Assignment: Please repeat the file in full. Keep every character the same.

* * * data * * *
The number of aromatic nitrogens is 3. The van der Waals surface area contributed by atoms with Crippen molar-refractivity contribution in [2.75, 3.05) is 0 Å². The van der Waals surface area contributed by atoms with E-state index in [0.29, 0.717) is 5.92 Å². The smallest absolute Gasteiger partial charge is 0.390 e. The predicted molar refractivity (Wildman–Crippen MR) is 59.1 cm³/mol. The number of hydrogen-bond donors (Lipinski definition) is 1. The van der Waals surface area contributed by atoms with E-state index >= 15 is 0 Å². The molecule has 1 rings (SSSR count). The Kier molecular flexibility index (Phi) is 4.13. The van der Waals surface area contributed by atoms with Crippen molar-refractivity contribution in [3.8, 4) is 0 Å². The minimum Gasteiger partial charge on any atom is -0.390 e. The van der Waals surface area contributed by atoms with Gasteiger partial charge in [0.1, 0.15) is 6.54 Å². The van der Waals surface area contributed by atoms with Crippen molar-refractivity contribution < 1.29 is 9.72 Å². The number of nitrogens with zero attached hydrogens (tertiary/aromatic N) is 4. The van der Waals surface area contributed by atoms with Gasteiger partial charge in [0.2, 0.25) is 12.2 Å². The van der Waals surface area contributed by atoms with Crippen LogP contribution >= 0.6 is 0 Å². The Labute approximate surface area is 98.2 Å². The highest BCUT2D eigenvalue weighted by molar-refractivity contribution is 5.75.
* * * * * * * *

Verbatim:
The number of aromatic nitrogens is 3. The van der Waals surface area contributed by atoms with Crippen molar-refractivity contribution in [2.75, 3.05) is 0 Å². The van der Waals surface area contributed by atoms with E-state index in [0.29, 0.717) is 5.92 Å². The smallest absolute Gasteiger partial charge is 0.390 e. The predicted molar refractivity (Wildman–Crippen MR) is 59.1 cm³/mol. The number of hydrogen-bond donors (Lipinski definition) is 1. The van der Waals surface area contributed by atoms with E-state index >= 15 is 0 Å². The molecule has 1 rings (SSSR count). The Kier molecular flexibility index (Phi) is 4.13. The van der Waals surface area contributed by atoms with Crippen molar-refractivity contribution in [3.8, 4) is 0 Å². The minimum Gasteiger partial charge on any atom is -0.390 e. The van der Waals surface area contributed by atoms with Gasteiger partial charge in [0.1, 0.15) is 6.54 Å². The van der Waals surface area contributed by atoms with Crippen molar-refractivity contribution < 1.29 is 9.72 Å². The number of nitrogens with zero attached hydrogens (tertiary/aromatic N) is 4. The van der Waals surface area contributed by atoms with Gasteiger partial charge in [0.2, 0.25) is 12.2 Å². The van der Waals surface area contributed by atoms with Crippen LogP contribution >= 0.6 is 0 Å². The Labute approximate surface area is 98.2 Å². The highest BCUT2D eigenvalue weighted by molar-refractivity contribution is 5.75.